In two bounds Duchemin overtook the car and before it had come to a standstill leaped upon the running-board and grasped the side. He had one glimpse of the set white face of Eve, en profile, as she bent forward, manipulating the gear-shift. Then the pistol spat again, its bullet struck him a blow of sickening agony in the side.
Aware that he was dangerously wounded, he put all that he had left of strength and will into one final effort, throwing his body across the door. As he fell sprawling into the tonneau consciousness departed like a light withdrawn.
In re Amor et Al.
In the course of two weeks or so Duchemin was able to navigate a wheeled chair, bask on the little balcony outside his bedchamber windows in the Chateau de Montalais, and even—strictly against orders—take experimental strolls.
The wound in his side still hurt like the very deuce at every ill-considered movement; but Duchemin was ever the least patient of men unless the will that coerced him was his own; constraint to another’s, however reasonable, irked him to exasperation; so that these falterings in forbidden ways were really (as he assured Eve de Montalais when, one day, she caught him creeping round his room, one hand pressed against the wall for support, the other to his side) in the nature of a sop to his self-respect.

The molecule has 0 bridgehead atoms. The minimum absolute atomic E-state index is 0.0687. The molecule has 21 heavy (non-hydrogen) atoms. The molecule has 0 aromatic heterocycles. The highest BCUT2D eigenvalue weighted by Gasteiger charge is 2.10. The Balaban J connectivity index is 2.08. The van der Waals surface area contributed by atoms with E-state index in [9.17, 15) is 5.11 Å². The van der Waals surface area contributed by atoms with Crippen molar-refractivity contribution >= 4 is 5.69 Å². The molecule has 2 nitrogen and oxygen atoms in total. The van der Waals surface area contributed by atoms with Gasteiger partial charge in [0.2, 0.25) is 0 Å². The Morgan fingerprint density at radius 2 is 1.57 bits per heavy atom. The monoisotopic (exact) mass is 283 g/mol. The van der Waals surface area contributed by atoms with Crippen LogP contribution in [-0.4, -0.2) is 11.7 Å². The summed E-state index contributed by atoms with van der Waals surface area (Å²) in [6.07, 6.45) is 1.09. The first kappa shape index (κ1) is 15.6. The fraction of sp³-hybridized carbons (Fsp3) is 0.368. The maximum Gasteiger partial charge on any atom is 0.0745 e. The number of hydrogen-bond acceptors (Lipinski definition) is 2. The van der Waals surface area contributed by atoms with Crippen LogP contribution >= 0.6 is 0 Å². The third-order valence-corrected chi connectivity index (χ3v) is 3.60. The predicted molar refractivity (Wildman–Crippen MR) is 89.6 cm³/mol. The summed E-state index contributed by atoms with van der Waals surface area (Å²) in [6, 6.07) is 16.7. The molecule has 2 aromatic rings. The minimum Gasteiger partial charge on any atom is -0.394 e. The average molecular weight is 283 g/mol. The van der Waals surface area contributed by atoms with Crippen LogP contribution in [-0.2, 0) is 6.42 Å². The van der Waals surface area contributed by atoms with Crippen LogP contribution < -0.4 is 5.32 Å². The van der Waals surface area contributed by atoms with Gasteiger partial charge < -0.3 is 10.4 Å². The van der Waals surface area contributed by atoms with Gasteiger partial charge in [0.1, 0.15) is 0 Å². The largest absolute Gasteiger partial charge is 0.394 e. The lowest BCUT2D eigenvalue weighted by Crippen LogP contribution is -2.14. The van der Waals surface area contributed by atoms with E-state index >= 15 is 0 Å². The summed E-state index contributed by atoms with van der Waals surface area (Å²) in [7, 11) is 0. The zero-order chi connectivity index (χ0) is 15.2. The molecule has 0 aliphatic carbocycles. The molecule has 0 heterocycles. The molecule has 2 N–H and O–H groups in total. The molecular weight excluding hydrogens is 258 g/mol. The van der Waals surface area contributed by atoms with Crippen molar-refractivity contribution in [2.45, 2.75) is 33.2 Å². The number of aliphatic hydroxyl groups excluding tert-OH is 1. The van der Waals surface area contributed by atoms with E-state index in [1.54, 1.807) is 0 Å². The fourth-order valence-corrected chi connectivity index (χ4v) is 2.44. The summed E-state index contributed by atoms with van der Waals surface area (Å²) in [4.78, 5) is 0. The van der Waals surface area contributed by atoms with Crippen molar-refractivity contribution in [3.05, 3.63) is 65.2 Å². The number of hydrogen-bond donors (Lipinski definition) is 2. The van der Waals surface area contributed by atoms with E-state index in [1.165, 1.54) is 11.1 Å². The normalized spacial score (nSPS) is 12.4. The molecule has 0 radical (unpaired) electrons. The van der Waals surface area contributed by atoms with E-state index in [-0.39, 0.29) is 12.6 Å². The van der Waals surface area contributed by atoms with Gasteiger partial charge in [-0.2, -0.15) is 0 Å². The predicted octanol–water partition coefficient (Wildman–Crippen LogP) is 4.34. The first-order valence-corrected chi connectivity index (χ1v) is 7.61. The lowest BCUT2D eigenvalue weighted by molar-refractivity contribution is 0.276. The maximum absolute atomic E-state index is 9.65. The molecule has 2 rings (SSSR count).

“You’ve only got to tell me not to do a thing often enough,” he commented as she led him back to his chair, “to fill me with unholy desire to do it if I die in the attempt.”
“Isn’t that a rather common human failing?” she asked, wheeling the invalid chair through one of the french windows to the balcony.
“That’s what makes it all seem so unfair.”
Smiling, the woman turned the back of the chair to the brightest glare of sunshine, draped a light rug over the invalid’s knees, and seated herself in a wicker chair, facing him.
“Makes all what seem so unfair?”
“The indignity of being born human.” He accepted a cigarette and waxed didactic: “The one thing that the ego can find to reconcile it with existence is belief in its own uniquity.”
“I don’t think,” she interrupted with a severe face belied by amused eyes, “that sounds quite nice.”
“Uniquity? Because it sounds like iniquity? They are not unrelated. What makes iniquity seem attractive is as a rule its departure from the commonplace.”
“But you were saying—?”
“Merely it’s our personal belief that our emotions and sensations and ways of thought are peculiar to ourselves, individually, that sometimes makes the game seem worth the scandal.”
“Yes: one presumes we all do think that...”
“But no sooner does one get firmly established in that particular phase of self-complacence than along comes Life, grinning like a gamin, and kicks over our pretty house of cards—shows us up to ourselves by revealing our pet, exclusive idiosyncrasies as simple infirmities all mortal flesh is heir to.”